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State denies permit for Immokalee oil well

The Florida Department of Environmental Protection (FDEP) denied Trend Exploration an oil and gas drilling permit Nov. 5. The location of the well was slated to be about 2.3 miles from the Immokalee Reservation.

In a Nov. 4 letter to the FDEP, Chairman Marcellus W. Osceola Jr. requested the permit be denied since the reservation’s water wellfields, which provide water for tribal members on the 600-acre reservation, could be threatened with contamination.

“Like other municipalities, the Seminole Tribe blends the raw water it pulls from the aquifer directly into the distribution system with minimal treatment. The proximity of the proposed exploratory oil well to the Immokalee Reservation’s potable water well fields has the potential to introduce contaminants or harmful by-products into the production wells, which could result in subsequent pollution of drinking water to Immokalee Reservation residents,” Chairman Osceola wrote.

He also noted the Seminole Tribal Historic Preservation Office wanted confirmation that a cultural resource assessment survey be included as a condition for approval of the permit. FDEP had concerns about the impact to the region’s water supply, which comes from the Big Cypress Watershed; the tribe had a discussion with the agency before the letter was sent.

“We worked tirelessly to bring everything together,” said Paul Backhouse, Heritage & Environment Resource Office
(HERO) Senior Director and THPO Officer. “It will make it harder for Trend Exploration to get a permit for Big Cypress (Watershed).”

Trend Exploration wanted to drill a well more than two miles deep. In its denial document, FDEP stated “the
application and supporting documentation do not sufficiently ensure that the exploration activities will cause no permanent adverse impact on the wildlife of the area, which is required for all projects in the Big Cypress Watershed.”

“The applicant [Trend Exploration] was overly confident, but they hadn’t dealt with the tribe before,” said Stacy Myers, HERO senior scientist and liaison. “They were sort of surprised. I think it was a very good decision to deny it.”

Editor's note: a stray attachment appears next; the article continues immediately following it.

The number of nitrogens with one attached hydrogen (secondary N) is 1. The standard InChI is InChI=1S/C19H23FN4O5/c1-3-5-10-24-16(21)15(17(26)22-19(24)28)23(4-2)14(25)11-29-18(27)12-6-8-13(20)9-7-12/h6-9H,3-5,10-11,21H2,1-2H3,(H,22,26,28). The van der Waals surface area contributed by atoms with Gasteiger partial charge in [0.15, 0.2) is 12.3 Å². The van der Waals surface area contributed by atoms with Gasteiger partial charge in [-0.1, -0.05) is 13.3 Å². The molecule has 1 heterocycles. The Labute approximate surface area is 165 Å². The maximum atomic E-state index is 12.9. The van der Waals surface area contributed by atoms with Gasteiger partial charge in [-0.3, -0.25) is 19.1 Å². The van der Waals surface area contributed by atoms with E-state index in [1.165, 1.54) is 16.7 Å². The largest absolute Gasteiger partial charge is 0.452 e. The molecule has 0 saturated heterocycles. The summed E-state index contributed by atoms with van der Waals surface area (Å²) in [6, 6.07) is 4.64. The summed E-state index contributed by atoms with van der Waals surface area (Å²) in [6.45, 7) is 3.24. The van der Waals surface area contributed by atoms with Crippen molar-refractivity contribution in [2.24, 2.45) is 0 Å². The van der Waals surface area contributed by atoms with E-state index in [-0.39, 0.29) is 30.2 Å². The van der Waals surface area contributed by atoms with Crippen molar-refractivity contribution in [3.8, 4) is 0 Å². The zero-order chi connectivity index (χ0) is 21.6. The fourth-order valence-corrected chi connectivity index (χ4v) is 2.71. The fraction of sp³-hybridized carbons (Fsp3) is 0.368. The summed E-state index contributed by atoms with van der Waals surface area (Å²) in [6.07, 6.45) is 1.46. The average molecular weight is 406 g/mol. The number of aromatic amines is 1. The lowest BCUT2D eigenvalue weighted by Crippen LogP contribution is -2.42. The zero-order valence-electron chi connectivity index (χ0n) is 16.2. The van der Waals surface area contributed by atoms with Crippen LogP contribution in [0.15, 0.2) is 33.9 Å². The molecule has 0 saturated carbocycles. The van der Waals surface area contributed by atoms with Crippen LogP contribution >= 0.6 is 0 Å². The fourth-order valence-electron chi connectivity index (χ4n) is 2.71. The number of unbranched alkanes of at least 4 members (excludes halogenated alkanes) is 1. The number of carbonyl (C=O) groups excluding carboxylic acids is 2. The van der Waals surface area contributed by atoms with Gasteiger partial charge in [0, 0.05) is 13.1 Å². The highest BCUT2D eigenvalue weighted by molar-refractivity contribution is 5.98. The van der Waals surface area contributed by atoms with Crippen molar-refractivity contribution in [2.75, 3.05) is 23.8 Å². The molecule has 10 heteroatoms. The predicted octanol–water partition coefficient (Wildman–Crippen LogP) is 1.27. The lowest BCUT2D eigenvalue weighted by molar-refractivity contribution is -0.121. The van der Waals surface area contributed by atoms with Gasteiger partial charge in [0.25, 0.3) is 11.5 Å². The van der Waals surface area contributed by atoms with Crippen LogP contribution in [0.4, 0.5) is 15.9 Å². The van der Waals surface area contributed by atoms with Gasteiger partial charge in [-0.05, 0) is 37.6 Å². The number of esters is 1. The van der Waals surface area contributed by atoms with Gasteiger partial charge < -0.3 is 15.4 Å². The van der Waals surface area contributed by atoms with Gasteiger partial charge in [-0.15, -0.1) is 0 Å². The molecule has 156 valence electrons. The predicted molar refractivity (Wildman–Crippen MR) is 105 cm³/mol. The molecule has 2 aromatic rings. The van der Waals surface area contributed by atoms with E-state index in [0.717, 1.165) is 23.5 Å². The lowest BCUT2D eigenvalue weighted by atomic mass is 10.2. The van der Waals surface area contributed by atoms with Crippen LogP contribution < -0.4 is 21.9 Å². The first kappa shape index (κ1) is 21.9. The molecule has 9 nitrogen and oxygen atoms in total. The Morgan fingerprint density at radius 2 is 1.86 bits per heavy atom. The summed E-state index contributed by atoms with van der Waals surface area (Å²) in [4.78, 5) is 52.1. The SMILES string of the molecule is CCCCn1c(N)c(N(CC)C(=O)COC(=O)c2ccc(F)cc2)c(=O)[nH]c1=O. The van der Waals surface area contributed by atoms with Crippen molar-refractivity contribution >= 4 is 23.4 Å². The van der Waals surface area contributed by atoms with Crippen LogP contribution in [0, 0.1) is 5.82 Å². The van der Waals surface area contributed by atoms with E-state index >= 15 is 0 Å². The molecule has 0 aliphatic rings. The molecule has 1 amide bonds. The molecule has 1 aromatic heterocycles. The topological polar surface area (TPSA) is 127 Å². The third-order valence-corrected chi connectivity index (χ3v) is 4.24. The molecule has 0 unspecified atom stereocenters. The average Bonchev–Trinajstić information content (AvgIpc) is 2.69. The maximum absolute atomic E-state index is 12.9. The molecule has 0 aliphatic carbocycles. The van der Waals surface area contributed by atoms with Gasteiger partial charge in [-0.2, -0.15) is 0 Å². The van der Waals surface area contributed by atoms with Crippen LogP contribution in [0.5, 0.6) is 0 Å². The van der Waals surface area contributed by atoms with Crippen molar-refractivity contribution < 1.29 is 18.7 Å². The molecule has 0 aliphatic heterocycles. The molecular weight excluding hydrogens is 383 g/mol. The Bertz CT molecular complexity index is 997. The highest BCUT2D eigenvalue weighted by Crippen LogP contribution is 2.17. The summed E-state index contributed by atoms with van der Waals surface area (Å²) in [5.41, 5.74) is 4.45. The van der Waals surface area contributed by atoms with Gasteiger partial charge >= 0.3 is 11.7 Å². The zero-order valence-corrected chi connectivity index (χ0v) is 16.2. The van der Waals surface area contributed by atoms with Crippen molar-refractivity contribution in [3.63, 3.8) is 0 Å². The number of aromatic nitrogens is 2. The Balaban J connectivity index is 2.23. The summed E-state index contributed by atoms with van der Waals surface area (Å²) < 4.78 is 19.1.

The tribe showed that the reservation was in the 20-year cone of influence, which means within 20 years if even one drop of oil is spilled, it will ultimately affect the water. Myers said it might take 20 years to get to Immokalee’s water, but it would get there and contaminate it.

“As long as it is potentially affecting it, even over a long period of time, there is still an impact,” Myers said.

If Trend Exploration, a North Fort Myers-based company, files an appeal of the decision the burden of proof will be on it to prove what it wants to do isn’t going to cause harm to the water or wildlife.

“I think they will have a difficult time proving that,” Myers said. “A lot more people are very wary of what they are trying to do, so there could potentially be more objections if they win on appeal.”

On Nov. 24, Trend Exploration submitted an extension of time request to file a petition for an administrative hearing. According to the request, Trend wants a 90-day extension to prepare its petition seeking an administrative hearing.

Beverly Bidney
Beverly Bidney has been a reporter and photographer for The Seminole Tribune since 2012. During her career, she has worked at various newspapers around the country including the Muskogee Phoenix in Oklahoma, Miami Herald, Associated Press, USA Today and other publications nationwide. A NAJA award winning journalist, she has covered just about everything over the years and is an advocate for a strong press. Contact her at